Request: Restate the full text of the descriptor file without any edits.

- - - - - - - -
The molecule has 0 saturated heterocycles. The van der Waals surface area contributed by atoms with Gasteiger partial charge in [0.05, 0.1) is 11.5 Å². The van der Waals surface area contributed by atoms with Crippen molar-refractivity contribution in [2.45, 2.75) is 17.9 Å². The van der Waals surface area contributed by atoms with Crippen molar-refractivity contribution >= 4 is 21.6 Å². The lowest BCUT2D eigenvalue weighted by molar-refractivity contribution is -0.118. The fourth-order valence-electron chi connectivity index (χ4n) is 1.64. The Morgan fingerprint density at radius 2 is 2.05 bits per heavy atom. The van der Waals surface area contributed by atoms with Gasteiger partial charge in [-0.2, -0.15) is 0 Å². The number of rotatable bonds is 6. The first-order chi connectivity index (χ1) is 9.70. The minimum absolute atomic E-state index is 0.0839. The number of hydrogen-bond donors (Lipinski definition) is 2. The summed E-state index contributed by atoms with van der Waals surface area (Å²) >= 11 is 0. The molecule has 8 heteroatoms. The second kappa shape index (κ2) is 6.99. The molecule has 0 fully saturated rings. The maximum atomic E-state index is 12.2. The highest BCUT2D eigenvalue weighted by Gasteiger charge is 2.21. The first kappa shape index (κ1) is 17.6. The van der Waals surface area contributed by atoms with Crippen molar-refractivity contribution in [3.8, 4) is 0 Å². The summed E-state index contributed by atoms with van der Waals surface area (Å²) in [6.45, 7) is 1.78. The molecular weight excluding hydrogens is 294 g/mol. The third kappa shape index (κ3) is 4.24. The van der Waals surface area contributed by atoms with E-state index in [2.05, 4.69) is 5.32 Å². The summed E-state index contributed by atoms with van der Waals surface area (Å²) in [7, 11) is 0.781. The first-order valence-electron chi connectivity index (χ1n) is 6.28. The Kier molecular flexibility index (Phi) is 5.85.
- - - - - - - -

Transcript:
The molecule has 0 saturated heterocycles. The van der Waals surface area contributed by atoms with Gasteiger partial charge in [0.05, 0.1) is 11.5 Å². The van der Waals surface area contributed by atoms with Crippen molar-refractivity contribution in [2.45, 2.75) is 17.9 Å². The van der Waals surface area contributed by atoms with Crippen molar-refractivity contribution >= 4 is 21.6 Å². The lowest BCUT2D eigenvalue weighted by molar-refractivity contribution is -0.118. The fourth-order valence-electron chi connectivity index (χ4n) is 1.64. The Morgan fingerprint density at radius 2 is 2.05 bits per heavy atom. The van der Waals surface area contributed by atoms with Gasteiger partial charge in [-0.2, -0.15) is 0 Å². The number of rotatable bonds is 6. The first-order chi connectivity index (χ1) is 9.70. The minimum absolute atomic E-state index is 0.0839. The number of hydrogen-bond donors (Lipinski definition) is 2. The summed E-state index contributed by atoms with van der Waals surface area (Å²) >= 11 is 0. The molecule has 8 heteroatoms. The second kappa shape index (κ2) is 6.99. The molecule has 0 fully saturated rings. The maximum atomic E-state index is 12.2. The highest BCUT2D eigenvalue weighted by Gasteiger charge is 2.21. The first kappa shape index (κ1) is 17.6. The van der Waals surface area contributed by atoms with Crippen molar-refractivity contribution in [3.8, 4) is 0 Å². The summed E-state index contributed by atoms with van der Waals surface area (Å²) in [6.45, 7) is 1.78. The molecular weight excluding hydrogens is 294 g/mol. The third kappa shape index (κ3) is 4.24. The van der Waals surface area contributed by atoms with E-state index in [2.05, 4.69) is 5.32 Å². The summed E-state index contributed by atoms with van der Waals surface area (Å²) in [7, 11) is 0.781. The first-order valence-electron chi connectivity index (χ1n) is 6.28. The Kier molecular flexibility index (Phi) is 5.85.